Page 45 - Jewish Book Annual Volume 51

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in sharp contrast to the figuring o f eros in earlier male texts,
where sexual desire draws one away from the Jewish community
and from Jewish practices. T here , Juda ism and Jewish cu lture
are figured as symbolically (if not actually) castrating. (Portnoy’s
overwhelming m o ther has become an ethnic cliche.) In n a r ra ­
tives by Jewish men, Juda ism smothers male desire, and inhibits
male behavior. Thus , a resurgence o f erotic feeling becomes
both the reason one leaves the restrictions o f Judaism , and the
reward for do ing so successfully.
A lthough not explicitly elaborated, the destruction o f Euro­
pean Jewry underlies the bu rgeon ing male eros tha t pulls one
ou t o f Judaism . T he American discourse about the Holocaust
in the late 1940’s, fifties and sixties criticized the perceived pas­
sivity o f Holocaust victims. T h e image o f the “old Jews” — pious
and learned — came to rep resen t the European Jew, figured
as politically powerless and sexually im po ten t.1Jewish-American
writers distanced themselves from Jewish catastrophe, figuring
themselves as new Jews, whose erotic powers mark the ir d if­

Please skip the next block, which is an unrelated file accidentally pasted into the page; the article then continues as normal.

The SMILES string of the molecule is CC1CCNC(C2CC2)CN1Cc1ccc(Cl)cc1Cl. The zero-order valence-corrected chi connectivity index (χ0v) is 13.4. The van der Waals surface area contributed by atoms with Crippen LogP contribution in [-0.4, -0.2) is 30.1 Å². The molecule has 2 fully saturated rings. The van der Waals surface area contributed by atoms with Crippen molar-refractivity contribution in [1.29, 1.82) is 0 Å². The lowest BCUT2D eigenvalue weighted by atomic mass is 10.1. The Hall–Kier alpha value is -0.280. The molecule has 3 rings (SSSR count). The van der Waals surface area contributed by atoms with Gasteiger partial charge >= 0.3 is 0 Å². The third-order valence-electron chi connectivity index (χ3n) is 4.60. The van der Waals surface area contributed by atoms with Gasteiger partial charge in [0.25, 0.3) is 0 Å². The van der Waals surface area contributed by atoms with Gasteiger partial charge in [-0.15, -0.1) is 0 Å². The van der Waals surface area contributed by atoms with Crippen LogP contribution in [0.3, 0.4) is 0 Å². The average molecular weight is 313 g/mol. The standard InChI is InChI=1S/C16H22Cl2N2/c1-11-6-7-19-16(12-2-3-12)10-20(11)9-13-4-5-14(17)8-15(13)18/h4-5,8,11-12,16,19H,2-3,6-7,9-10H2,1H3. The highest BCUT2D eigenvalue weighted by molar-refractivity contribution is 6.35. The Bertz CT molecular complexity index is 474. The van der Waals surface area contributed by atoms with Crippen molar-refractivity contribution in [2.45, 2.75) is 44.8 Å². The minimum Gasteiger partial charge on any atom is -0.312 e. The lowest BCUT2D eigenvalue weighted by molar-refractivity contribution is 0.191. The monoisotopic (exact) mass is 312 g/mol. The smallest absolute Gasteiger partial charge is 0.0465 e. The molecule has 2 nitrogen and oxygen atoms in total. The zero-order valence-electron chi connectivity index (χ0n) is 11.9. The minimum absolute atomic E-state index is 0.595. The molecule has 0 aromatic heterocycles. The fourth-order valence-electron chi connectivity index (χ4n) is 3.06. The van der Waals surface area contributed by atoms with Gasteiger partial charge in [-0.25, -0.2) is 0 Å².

ference from the old Jew. Interestingly, this desexualized po r ­
trait o f the old Jew repud ia tes anti-Semitic stereotyping which
troped the Jew as lusty and perverse, irresistible and irrep res­
sible, while the Jewish-American erotic gusto ironically and un ­
intentionally reproduces tha t trope. In any case, the sexual ex­
ploits and desires which drive the heroic emplotments o f Jewish
American male fiction o f tha t era serve as counter-narrative
to the real o r imagined passivity o f the ir ancestors o r co­
religionists in Europe.
By the time Rapoport, Goodman, Roiphe, Ochs and others
write, thinking about the Shoah has grown more complex, and
narratives o f passivity, heroism or martyrdom have begun to
unravel. With historical distance — the passage o f time from
then to now — the th rea t o f a second Shoah recedes and a
feeling o f loss takes its place. Hence, a sense o f generosity to­
wards Orthodoxy , and deference to its claim o f unb roken con­
tinuity with destroyed communities.
1. Janet Hadda’s
Passionate Women, Passive Men: Studies in Yiddish Literature
(New York: SUNY, 1988) suggests that this had some basis in reality.